to the use of the donor, shall be void: because otherwise persons might be tempted to commit treason or felony, without danger of forfeiture; and the creditors of the donor might also be defrauded of their rights. And by statute 13 Eliz. c. 5, every grant or gift of chattels, as well as lands, with an intent to defraud creditors or others, 6) shall be void as against such persons to whom such fraud would be prejudicial, but, as against the grantor himself, shall stand good and effectual; and all persons partakers in, or privy to, such fraudulent grants, shall forfeit the whole value of the goods, one moiety to the king, and another moiety to the party grieved; and also on conviction shall suffer imprisonment for half a year.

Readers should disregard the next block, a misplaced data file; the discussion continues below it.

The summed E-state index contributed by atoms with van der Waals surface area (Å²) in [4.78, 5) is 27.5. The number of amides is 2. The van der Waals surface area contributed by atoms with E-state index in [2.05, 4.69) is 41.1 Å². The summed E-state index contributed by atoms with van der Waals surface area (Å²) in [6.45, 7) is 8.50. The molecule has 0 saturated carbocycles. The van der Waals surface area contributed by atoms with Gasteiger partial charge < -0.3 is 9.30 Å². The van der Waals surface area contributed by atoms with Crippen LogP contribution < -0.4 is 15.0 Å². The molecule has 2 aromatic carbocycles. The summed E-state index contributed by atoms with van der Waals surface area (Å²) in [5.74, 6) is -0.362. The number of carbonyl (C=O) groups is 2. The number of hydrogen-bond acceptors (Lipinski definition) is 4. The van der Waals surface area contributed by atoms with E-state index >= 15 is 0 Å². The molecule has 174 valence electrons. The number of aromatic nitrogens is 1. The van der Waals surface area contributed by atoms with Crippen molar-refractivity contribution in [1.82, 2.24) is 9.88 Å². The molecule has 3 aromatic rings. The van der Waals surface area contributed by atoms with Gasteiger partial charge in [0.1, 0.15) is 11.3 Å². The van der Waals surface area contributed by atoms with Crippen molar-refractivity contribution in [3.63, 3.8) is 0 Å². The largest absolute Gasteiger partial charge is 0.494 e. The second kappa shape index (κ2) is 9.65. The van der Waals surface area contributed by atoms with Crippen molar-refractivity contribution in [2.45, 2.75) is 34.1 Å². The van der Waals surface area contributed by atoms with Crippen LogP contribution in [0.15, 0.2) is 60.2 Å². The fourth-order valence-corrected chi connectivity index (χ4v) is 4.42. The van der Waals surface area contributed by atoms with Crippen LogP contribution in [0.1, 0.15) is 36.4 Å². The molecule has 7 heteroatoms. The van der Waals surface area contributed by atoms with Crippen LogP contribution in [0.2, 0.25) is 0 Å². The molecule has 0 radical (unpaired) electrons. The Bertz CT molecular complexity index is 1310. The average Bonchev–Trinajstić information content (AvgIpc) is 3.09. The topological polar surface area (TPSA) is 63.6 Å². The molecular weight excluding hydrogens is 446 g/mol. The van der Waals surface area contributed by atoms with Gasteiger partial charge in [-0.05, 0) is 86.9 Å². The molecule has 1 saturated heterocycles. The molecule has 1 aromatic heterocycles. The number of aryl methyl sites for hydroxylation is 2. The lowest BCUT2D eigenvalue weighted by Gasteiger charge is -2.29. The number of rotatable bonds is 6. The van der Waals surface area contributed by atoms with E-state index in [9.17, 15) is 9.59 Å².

A true and proper gift or grant is always accompanied with delivery of possession, and takes effect immediately :: as if A. gives to B. 1001., or a flock of sheep, and puts him in possession of them directly, it is then a gift executed in the donee; and it is not in the donor's power to retract it, though he did it without any consideration or recompense :) unless it be prejudicial to creditors; or the donor were under any legal incapacity, as infancy, coverture, duress, or the like; or if he were drawn in, circumvented, or imposed upon, by false pretences, ebriety, or surprise. But if the gift does not take effect, by delivery of *442]
immediate possession, it is then not properly a gift, but a contract; *and